BCCA – Obtaining Judgement Below Amount Sought Is Not a Proper Reason to Deprive Costs

Reasons for judgement were released last week by the BC Court of Appeal confirming that a party who is awarded damages below the amount sought, even if significantly so, is not a reason in and of itself for depriving the party of costs.
In last week’s case (Loft v. Nat) the Plaintiff was injured in a motor vehicle collision and sued for damages.  At trial the Plaintiff sought substantial damages of over $1.8 million.  The Plaintiff’s claims were largely rejected with damages just over $60,000 being awarded.  The trial judge found that the Defendants had been largely successful and ordered that the Plaintiff pay the Defendants costs.  The Court of Appeal found this was plainly an error.  In reaching this conclusion the Court provided the following reasons:
[46]        Pursuant to Rule 14-1(9), costs in a proceeding must be awarded to the successful party unless the court otherwise orders. At its most basic level the successful party is the plaintiff who establishes liability under a cause of action and obtains a remedy, or a defendant who obtains a dismissal of the plaintiff’s case: Service Corporation International (Canada) Ltd. (Graham Funeral Ltd.) v. Nunes-Pottinger Funeral Services & Crematorium Ltd., 2012 BCSC 1588, 42 C.P.C. (7th) 416.
[47]        In this proceeding Mr. Loft was awarded damages for injuries he had suffered in the motor vehicle accident. The respondents had denied liability until shortly before trial. Although the damage award was far less than sought, Mr. Loft was the successful party. The fact that he obtained a judgment in an amount less than the amount sought is not, by itself, a proper reason for depriving him of costs: 3464920 Canada Inc. v. Strother, 2010 BCCA 328, 320 D.L.R. (4th) 637.
[48]        The trial judge’s stated reason for awarding costs to the respondents was that the respondents had been largely successful in all areas of the claim. With respect, that decision is wrong in principle and cannot stand. I note that on the hearing of the appeal the respondents did not suggest otherwise.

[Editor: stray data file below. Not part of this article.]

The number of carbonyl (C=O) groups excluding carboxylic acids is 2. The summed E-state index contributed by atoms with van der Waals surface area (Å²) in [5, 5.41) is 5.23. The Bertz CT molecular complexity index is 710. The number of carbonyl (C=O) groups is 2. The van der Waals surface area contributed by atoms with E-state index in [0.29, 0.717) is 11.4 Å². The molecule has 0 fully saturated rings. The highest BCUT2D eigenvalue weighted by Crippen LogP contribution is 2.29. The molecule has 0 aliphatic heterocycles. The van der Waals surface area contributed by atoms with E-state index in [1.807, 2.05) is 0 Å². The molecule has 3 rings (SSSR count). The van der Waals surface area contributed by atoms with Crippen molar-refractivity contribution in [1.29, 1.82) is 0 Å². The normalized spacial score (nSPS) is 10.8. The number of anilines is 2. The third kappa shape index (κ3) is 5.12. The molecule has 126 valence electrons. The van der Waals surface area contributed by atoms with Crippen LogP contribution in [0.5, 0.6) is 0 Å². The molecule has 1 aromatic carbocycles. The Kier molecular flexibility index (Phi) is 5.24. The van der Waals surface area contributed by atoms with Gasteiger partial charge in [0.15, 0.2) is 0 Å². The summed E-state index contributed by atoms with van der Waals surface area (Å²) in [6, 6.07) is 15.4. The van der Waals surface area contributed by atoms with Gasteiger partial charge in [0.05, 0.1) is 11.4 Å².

[49]        The fact that a party has been successful at trial does not however necessarily mean that the trial judge must award costs in its favour. The rule empowers the court to otherwise order. The court may make a contrary order for many reasons. One example is misconduct in the course of the litigation: Brown v. Lowe, 2002 BCCA 7, 97 B.C.L.R. (3d) 246. Another is a failure to accept an offer to settle under Rule 9-1. A third arises when the court rules against the successful party on one or more issues that took a discrete amount of time at trial. In such a case the judge may award costs in respect to those issues to the other party under Rule 14-1(15): Lee v. Jarvie, 2013 BCCA 515. Such an order is not a regular part of litigation and should be confined to relatively rare cases: Sutherland v. Canada (Attorney General), 2008 BCCA 27, 77 B.C.L.R. (4th) 142; Lewis v. Lehigh Northwest Cement Limited, 2009 BCCA 424, 97 B.C.L.R. (4th) 256. Whether a judge will order otherwise in any particular case will be dependent upon the circumstances of that individual action.
[50]        Costs are very much a matter of the trial judge’s discretion. In the circumstances of this case, the basis upon which that discretion was exercised was in error. That said, the trial judge remains in the best position to determine the proper costs order and to what extent, if any, the offer to settle that was made in this case should impact on costs. On the hearing of the appeal both parties suggested that if the costs appeal was allowed, costs should be referred back to the trial judge.
[51]        I would allow the costs appeal and refer the matter of costs back to the trial judge for a further determination.
 

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ERIK
MAGRAKEN

Personal Injury Lawyer

When not writing the BC Injury Law Blog, Erik is the managing partner at MacIsaac & Company, based in Victoria, B.C. He is also involved with combative sports regulatory issues and authors the Combat Sports Law Blog.